Please welcome author Dan Rabarts to the blog today! He is going to tell us a little about using mythology in our fiction, and why mythology continues to resonate with us even in this age of science. Be sure to check out the new book Teeth of the Wolf, which he co-authored with Lee Murray! It the second book in the Path of Ra series, which started with Hounds of the Underworld.
Down here in New Zealand, we live on an unlikely strip of land between an ocean and a sea, on a planet which exists in a tiny fraction of a void between eternal heat and eternal cold, where life has taken hold and refuses to let go. It is little wonder that our ancestors looked up at the stars, the sun, the moon, and wove the mystery of those lights in the sky into folklore. They put names and stories to the celestial faces, just as they named the rage of the ocean, the howl of the wind, and the black embrace of the beyond.
Ra, the sun. Marama, the moon.
Tangaroa, god of the sea. Tāwhirimātea, god of the winds.
Hine-nui-te-pō, goddess of night and death.
Mythology predates science by thousands of years. It has been with us since we first heard the rumble of thunder and imagined gods roaring at each other among the clouds. Fear of the unknown has been part of our collective subconscious for longer than civilisation has stood, and will be with us long after it has fallen.
So even when science, that inevitable and inexorable juggernaut, continues to reveal the workings of the universe one quark at a time, we cling to our myths like we cling to life in this fragile strip of the solar system. Our mythologies were our explanations for all the forces at work around us which we did not understand. Now, as we learn how vast the universe truly is and how alone we are in it, those mythologies remain our security blankets, the persisting hope that something greater watches over us. That the fact of our existence is not so unlikely, and that we are not so very, very alone in the dark.
This idea, the persistence of mythology and how humanity has an innate power to give a sort of life to that in which we are willing to believe, despite all evidence to the contrary, is a key element in The Path of Ra, a supernatural crime-noir thriller series co-authored by myself and Lee Murray. In Hounds of the Underworld, scientific consult Penny Yee refuses to buy into her brother Matiu’s insistence that there is a dark force at work behind the murders she is investigating. As long as she can explain the bodies piling up as the doings of a criminal mind, she can accept any atrocity with scientific clarity. But in Teeth of the Wolf, the second book in the series, when the evidence starts to mount that not everything can be rationalised away, and that the shadows Matiu is always jumping at may indeed be something that all Penny’s science and logic cannot explain, Penny tastes doubt for the first time.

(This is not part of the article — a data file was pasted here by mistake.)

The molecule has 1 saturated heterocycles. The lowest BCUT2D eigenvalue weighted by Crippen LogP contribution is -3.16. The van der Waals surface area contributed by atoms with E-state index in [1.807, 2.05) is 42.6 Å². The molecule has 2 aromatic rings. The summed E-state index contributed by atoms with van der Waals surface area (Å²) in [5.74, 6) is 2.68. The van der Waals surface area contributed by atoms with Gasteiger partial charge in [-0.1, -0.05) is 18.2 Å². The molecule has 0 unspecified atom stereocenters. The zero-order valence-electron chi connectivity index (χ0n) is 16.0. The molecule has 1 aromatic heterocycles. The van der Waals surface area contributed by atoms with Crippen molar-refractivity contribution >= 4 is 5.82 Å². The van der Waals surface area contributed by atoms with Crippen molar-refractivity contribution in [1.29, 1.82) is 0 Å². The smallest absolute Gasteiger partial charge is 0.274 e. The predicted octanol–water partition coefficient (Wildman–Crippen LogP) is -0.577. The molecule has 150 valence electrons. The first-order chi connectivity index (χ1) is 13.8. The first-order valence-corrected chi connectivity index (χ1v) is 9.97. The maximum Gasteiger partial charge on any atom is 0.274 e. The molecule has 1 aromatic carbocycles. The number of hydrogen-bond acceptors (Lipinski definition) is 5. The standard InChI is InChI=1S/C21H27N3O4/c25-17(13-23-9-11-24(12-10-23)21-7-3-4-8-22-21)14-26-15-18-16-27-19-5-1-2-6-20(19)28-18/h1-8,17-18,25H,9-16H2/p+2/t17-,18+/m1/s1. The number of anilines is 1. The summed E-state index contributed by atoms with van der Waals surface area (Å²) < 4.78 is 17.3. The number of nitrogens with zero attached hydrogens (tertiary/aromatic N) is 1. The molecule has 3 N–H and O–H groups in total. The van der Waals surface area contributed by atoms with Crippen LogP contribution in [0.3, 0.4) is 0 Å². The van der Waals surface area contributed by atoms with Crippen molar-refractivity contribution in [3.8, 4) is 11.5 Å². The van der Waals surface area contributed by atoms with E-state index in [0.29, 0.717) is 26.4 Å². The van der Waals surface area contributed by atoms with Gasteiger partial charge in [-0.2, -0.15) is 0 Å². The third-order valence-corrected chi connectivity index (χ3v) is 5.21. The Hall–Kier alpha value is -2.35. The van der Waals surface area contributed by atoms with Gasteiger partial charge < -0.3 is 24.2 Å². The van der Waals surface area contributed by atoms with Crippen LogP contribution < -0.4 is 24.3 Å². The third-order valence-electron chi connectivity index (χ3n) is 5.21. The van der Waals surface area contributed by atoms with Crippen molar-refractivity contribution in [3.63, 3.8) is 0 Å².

In the writing of The Path of Ra series, I’m very lucky to work with Lee Murray, who brings a sense of rationale and reason to the story through Penny Yee. Lee works hard to drive the science in our science fiction/dark fantasy/crime-noir mash-up, while Matiu insists that the things scratching at the inside of the walls are not rats, nothing that can be so easily explained away. This conflict between the logical and the weight of the mythological lends the books a constant tension, between the need to make sense of the madness the world is falling into, and the need to hold back the faceless, inexplicable dark. It’s a powerful dynamic, and a testament to the success of the co-author relationship that this tension sustains both the story and the characters. Matiu brings the monsters; Penny explains why they simply can’t actually be there.
Science will keep on solving the riddles of our existence. It will continue to drive the changes we are making to this world, for better or worse. Science has given us, in equal measures, space travel and space junk. Global travel and global pollution. A knowledge economy and the age of internet trolling. Nuclear energy and nuclear weaponry. Climate change and the means to combat it, if we have the will.
Science will, in time, become our new mythology, the making and the breaking of civilisation.
But as long as we hear voices in the dark when there is no-one there to speak, we will cling to our deeply-ingrained beliefs in the unknown, the unknowable. As long as we can cast a light into the shadows and the shadows swallow that light, we will continue to fear and revere our gods and monsters.
Dan Rabarts is a New Zealand author, editor and podcast narrator, winner of four Sir Julius Vogel Awards and two Australian Shadows Awards, occasional sailor of sailing things, part-time metalhead and father of two wee miracles in a house on a hill under the southern sun. His science fiction, dark fantasy and horror short stories have been published in venues such as Beneath Ceaseless Skies and The Mammoth Book of Dieselpunk. Together with Lee Murray, he co-edited the award-winning anthologies Baby Teeth - Bite-sized Tales of Terror and At The Edge, and co-writes the Path of Ra series. His first solo novel, Brothers of the Knife, kicks off the grimdark-yet-madcap Children of Bane fantasy series (Omnium Gatherum). Find out more at dan.rabarts.com.